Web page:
It will only be a few months before many members of the this year’s Mexico cruising class leave the mainland to head up to the spectacular cruising grounds of the Sea of Cortez. At first glance, the Sea might look like a place where the desert meets the ocean and not much ever happens. But looks can be deceiving, as you’ll quickly discover if you read Edward W. Vernon’s A Maritime History of Baja California, a beautifully written and superbly illustrated 300-page hardback.
Vernon’s maritime history starts as far back as when ‘Baja California’ was known as Isle de California — early charts showed it to be surrounded by water. It continues right up to the present. Covered are the visits by the Manilla galleons, the French and Spanish pirates, the attempts at settlements, the treks north by the friars to establish the missions in Alta California, the various wars and battles, the sinking and grounding of vessels, and much more.
When it comes to the loss of vessels, few can compare with the loss of the magnificent 162-ft Newport Beach-based schooner Goodwill and her entire crew of 10 — or maybe 11 — on Sacramento Reef. There’s even an aerial photo of Goodwill, which twice won the Barn Door Trophy in the TransPac, as she lies in pieces atop the notorious reef.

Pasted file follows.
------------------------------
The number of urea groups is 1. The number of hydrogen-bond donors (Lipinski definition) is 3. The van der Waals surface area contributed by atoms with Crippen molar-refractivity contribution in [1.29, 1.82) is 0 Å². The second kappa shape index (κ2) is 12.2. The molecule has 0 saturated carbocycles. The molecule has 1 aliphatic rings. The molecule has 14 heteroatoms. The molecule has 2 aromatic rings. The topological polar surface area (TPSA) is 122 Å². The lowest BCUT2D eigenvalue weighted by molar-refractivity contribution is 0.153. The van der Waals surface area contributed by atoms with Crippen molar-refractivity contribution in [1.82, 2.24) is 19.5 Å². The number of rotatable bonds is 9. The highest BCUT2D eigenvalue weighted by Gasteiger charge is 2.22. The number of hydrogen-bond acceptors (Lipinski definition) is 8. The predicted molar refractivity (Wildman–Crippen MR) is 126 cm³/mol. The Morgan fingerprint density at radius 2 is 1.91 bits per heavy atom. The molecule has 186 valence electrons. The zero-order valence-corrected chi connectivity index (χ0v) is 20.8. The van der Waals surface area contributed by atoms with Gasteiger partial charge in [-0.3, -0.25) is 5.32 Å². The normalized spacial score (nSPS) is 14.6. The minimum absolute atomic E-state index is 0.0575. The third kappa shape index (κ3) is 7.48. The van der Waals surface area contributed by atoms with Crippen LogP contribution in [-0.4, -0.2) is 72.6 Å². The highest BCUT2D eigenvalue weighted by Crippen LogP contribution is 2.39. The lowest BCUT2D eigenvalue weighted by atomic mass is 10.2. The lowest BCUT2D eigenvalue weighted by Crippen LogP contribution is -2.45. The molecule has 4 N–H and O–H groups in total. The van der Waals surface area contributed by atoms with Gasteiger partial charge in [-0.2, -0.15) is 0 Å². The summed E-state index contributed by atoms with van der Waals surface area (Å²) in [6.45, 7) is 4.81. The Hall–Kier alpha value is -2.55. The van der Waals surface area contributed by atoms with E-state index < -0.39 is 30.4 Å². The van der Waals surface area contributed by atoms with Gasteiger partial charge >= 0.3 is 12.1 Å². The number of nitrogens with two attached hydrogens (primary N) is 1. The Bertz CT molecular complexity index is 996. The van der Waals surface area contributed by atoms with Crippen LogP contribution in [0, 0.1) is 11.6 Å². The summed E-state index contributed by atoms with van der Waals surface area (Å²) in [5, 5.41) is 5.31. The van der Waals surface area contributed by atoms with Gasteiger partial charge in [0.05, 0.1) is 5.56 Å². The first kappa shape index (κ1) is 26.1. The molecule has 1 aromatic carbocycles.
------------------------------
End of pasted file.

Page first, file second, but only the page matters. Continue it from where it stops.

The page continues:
In reading the book, you’ll learn how rapidly some things have changed in a short period of time. Who would think, for instance, that just 150 years ago there was enough water flowing in the Colorado River that Yuma, Arizona was a U.S. port of entry! And that there was regular ship service from San Francisco to Yuma. Even more mind blowing, vessels were able to sail all the way up the Sea of Cortez and offload cargo onto shallow draft vessels that were then able to take the cargo as far north as what is currently Lake Mead/Las Vegas. For the geographically challenged, that’s farther north than Morro Bay.
The book will no doubt provide succor for those who might be stuck at Cedros Island attempting a Baja Bash, for there is a chart on page 195 showing the tracks of Francisco de Ulloa’s 70-ton flagship Trinidad as Ulloa and crew tried to head north from Cedros in 1540. They were driven back to the island three times by storms, and it took them three months to clear the north end of the island.
There’s even a Sausalito angle. At the start of World War I, 11 German sailing cargo ships with 300 German crew found themselves interned at Santa Rosalia. Some of the vessels stayed on the hook in the same place for up to 10 years before being brought north to Sausalito, where they were converted to lumber barges and such.
Then there’s the section on the Cabo storm of ’82, where scores of cruising yachts — including Bernard Moitessier’s beloved Joshua, now in a museum in France — were driven onto the beach and either badly damaged for destroyed. We’re jazzed that Vernon used a number of our photos to illustrate the destruction.
Published by Viejo Press of Santa Barbara, with the cooperation of the Maritime Museum of San Diego, and distributed by the University of New Mexico Press, A Maritime History of Baja California sells for $38 from Amazon. That might be a little steep for some cruisers’ budgets, but if shared by the crews of four or five boats, it would be a bargain. Enjoy!